Righteous Kill Movie Review

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Righteous Kill Movie Review
Formula helped give us everything from pound cake to gasoline, and even though it works in Jon Avnet's "Righteous Kill" to a degree, you expect a little more from the combined talents of Robert DeNiro and Al Pacino.

DeNiro and Pacino play, respectively, Turk and Rooster, two old school NYPD cops who have managed to keep their sanity and sense of humor despite decades on the job. An investigation into a vigilante killer brings back an incident where Turk planted evidence on a perp who walked on a technicality. It's not long before two young guys are assigned to the case (John Leguizamo and Donnie Wahlberg) to investigate if Turk is behind the killings.

Ten years ago, this would've been an awesome premise and an even better movie, but we're on what seems to be our 2000th season of Law & Order and a new season of Dexter. Sad to say it's all been done before, but that doesn't mean it's not done well.

DeNiro and Pacino play off each other with a chemistry that Hollywood wishes it could bottle or at least clone. Pacino plays down his "Hoo-haw" persona that we've seen in the pass that makes us ask if he wants any eggs with that ham. When Pacino jokingly ties the murders to the Brady Bunch, you're reminded just how good this guy is. With bags under his eyes big enough to carry God's groceries, he still manages a stare that burns through you like lava. DeNiro's tough guy demeanor shows why some guys are TV stars, but very few are movie stars.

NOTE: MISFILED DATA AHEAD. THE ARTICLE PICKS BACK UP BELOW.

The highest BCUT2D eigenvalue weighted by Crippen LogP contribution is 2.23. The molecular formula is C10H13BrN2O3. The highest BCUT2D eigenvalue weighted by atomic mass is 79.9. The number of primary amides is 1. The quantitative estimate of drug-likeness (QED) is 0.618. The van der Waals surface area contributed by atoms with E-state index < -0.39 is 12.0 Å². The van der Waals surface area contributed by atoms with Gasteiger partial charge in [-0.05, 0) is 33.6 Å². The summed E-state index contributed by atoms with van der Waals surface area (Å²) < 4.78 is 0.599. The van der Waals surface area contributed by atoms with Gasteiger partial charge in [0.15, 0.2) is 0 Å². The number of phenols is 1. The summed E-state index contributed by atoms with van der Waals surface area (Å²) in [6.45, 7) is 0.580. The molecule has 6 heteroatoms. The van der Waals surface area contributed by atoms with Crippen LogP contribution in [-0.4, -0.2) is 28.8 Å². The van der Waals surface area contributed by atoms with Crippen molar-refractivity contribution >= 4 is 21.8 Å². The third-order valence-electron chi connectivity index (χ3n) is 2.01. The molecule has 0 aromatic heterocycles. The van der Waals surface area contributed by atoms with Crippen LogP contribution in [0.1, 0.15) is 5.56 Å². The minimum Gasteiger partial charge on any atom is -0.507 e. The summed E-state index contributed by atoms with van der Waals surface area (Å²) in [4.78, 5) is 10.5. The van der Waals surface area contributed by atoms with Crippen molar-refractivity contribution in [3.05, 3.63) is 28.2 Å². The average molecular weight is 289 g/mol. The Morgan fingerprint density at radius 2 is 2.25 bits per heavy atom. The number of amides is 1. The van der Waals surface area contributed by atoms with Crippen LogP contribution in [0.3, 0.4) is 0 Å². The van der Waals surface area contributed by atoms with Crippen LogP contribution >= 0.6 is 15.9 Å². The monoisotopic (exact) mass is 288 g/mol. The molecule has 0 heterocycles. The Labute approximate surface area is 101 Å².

Time was clearly spent more on Method acting than method makeup, because you can see every wart and every wrinkle on both actors’ faces. It takes a lot of courage on all parts to embrace your age, especially when it's crucial to the story. Even in the twilight of their careers, Pacino and DeNiro prove that CGI and Botox are no substitute for talent.

Carla Gugino embodies 30-something hotness as Turk's kinky girlfriend, Karen. She's more than just a pretty face and shows you when Rooster describes a police beating. Wahlberg doesn't have much to say or do besides rein in Leguizamo's hotheaded Simon Perez. Curtis "50 Cent" Jackson shows his moniker comes from the value of his acting skills. Leave it to the professionals, Fiddy.

Pacino and DeNiro definitely deserve better than this, but hearing them riff on each other (especially after rarely being on screen together during 1995's "Heat") with a humor and grit that's rarely seen is definitely worth the price of admission. You wish they were in more movies together like the AARP version of the Apatow films. "Righteous Kill" is a case where you can't always get what you want, but you can enjoy it nevertheless.

Billy Tatum gives "Righteous Kill" 3 and a half (out of 5) scoops.

"Righteous Kill." MPAA rating: R for violence, pervasive vulgarisms and brief drug use. Running time: 1 hour, 41 minutes. In general release.
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